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Execute Perl code on CGI submit for credit card encryption

by Popcorn Dave (Abbot)
on Aug 31, 2005 at 21:56 UTC ( #488245=perlquestion: print w/ replies, xml ) Need Help??
Popcorn Dave has asked for the wisdom of the Perl Monks concerning the following question:

Fellow monks,

I've Googled and Super Searched this to no avail.

I've got a super small shopping cart I'm doing for work ( 5 items ) and I've got it almost all done but I've come up with a problem I can't solve, and I'm not sure I'm attacking it the right way.

I've set up the web page as a self referencing CGI script using https not plain http, which is all well and good, but when I get to the part to have people enter a credit card number for payment, I'm stuck on exactly when to do the encryption. I'm using Crypt::OpenPGP to do my encryption, but I'd like to do it when the submit button is clicked. I know things like this can be done in JavaScript with an -onSubmit but I'm curious how to do this in Perl - or if it's even possible. Trying to use Crypt::OpenPGP fails at present as there is no data in the form to encrypt, thus my question.

My other thought is: Am I barking up the wrong tree? Do I even need to worry about encrypting a cc number in a https post until it's a parameter on the new page? I can obviously easily encrypt the parameter once it's passed, but my concern is obviously security.

Thanks in advance!

Update: Sorry for being unclear. I wasn't trying to do my encryption in JavaScript, but rather emulate the -onScript function in the submit using Perl code rathe than JavaScript.

Useless trivia: In the 2004 Las Vegas phone book there are approximately 28 pages of ads for massage, but almost 200 for lawyers.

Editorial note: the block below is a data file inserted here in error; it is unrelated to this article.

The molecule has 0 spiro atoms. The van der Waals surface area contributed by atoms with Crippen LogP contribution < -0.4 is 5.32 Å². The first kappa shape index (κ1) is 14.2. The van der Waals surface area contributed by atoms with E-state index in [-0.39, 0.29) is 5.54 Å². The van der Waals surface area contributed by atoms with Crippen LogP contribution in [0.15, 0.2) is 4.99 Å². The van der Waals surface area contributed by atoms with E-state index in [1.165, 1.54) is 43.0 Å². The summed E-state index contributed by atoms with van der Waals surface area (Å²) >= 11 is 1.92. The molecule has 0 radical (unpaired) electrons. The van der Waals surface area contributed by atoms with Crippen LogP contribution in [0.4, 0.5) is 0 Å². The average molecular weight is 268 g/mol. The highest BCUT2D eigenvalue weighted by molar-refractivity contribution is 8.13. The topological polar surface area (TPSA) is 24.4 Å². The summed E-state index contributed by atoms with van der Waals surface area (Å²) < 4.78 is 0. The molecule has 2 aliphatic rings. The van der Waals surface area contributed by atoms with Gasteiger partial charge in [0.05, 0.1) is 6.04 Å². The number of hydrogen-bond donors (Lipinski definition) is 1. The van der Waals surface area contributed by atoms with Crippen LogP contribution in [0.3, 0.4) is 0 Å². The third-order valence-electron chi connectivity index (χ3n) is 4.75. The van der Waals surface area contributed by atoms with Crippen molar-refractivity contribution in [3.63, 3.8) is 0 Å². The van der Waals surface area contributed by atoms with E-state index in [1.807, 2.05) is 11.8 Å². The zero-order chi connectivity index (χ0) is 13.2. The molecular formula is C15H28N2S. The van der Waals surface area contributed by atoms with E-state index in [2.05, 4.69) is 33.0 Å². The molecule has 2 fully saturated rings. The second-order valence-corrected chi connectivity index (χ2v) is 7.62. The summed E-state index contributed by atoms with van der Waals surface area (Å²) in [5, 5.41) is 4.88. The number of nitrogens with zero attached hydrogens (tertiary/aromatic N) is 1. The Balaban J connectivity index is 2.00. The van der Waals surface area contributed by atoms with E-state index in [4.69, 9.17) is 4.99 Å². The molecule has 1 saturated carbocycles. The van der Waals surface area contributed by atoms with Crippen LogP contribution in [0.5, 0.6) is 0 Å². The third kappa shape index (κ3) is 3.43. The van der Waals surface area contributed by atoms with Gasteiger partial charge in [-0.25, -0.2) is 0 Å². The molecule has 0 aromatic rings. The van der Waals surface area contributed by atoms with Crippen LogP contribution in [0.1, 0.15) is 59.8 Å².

Comment on Execute Perl code on CGI submit for credit card encryption
Re: Execute Perl code on CGI submit for credit card encryption
by shiza (Hermit) on Aug 31, 2005 at 22:00 UTC
    I'd say using SSL is all you need for the initial post from your form. Also, using any type of Javascript encryption is pretty much useless. Anybody could view it and see exactly how you were encrypting the data.

      If you did public key encryption in JavaScript, you could see how the data was being encrypted and the public key being used, but still couldn't decrypt it without the private key.

      This is how HushMail.com does client-side encryption, using Java instead of JavaScript.

      But for this application, SSL is the normal way of doing it, and is probably better unless you have a lot of experience writing encryption software and a penchant for doing things your own way.

      I wouldn't say it's useless. In a proper encryption scheme it is assumed that your enemy has full knowledge of the implimentation. I have seen Javascript implimentations of public key systems, which are perfectly secure as long as the private key is secure. Someone looking at the code would still not be able to decipher the transmission unless he somehow got the private key.

      But in this case, using SSL (which is a public key system!) seems sufficient.

Re: Execute Perl code on CGI submit for credit card encryption
by Codon (Friar) on Aug 31, 2005 at 22:06 UTC